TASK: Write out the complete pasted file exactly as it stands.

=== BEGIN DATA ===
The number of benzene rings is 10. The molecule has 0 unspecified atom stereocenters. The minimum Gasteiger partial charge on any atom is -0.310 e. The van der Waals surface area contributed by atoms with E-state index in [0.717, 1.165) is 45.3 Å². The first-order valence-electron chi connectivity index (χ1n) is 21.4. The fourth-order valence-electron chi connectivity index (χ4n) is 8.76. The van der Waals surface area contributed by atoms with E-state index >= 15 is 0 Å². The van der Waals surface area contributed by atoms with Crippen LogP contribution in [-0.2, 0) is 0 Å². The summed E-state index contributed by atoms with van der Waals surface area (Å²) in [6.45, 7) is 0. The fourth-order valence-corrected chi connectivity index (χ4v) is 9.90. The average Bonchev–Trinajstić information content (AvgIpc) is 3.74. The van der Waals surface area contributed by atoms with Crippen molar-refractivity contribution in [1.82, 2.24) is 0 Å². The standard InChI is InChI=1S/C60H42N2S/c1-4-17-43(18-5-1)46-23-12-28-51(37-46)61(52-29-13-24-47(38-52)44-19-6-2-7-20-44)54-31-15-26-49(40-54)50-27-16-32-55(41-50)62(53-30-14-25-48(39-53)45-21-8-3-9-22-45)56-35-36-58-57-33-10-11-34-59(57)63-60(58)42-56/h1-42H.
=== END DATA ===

The number of benzene rings is 10. The molecule has 0 unspecified atom stereocenters. The minimum Gasteiger partial charge on any atom is -0.310 e. The van der Waals surface area contributed by atoms with E-state index in [0.717, 1.165) is 45.3 Å². The first-order valence-electron chi connectivity index (χ1n) is 21.4. The fourth-order valence-electron chi connectivity index (χ4n) is 8.76. The van der Waals surface area contributed by atoms with E-state index >= 15 is 0 Å². The van der Waals surface area contributed by atoms with Crippen LogP contribution in [-0.2, 0) is 0 Å². The summed E-state index contributed by atoms with van der Waals surface area (Å²) in [6.45, 7) is 0. The fourth-order valence-corrected chi connectivity index (χ4v) is 9.90. The average Bonchev–Trinajstić information content (AvgIpc) is 3.74. The van der Waals surface area contributed by atoms with Crippen molar-refractivity contribution in [1.82, 2.24) is 0 Å². The standard InChI is InChI=1S/C60H42N2S/c1-4-17-43(18-5-1)46-23-12-28-51(37-46)61(52-29-13-24-47(38-52)44-19-6-2-7-20-44)54-31-15-26-49(40-54)50-27-16-32-55(41-50)62(53-30-14-25-48(39-53)45-21-8-3-9-22-45)56-35-36-58-57-33-10-11-34-59(57)63-60(58)42-56/h1-42H.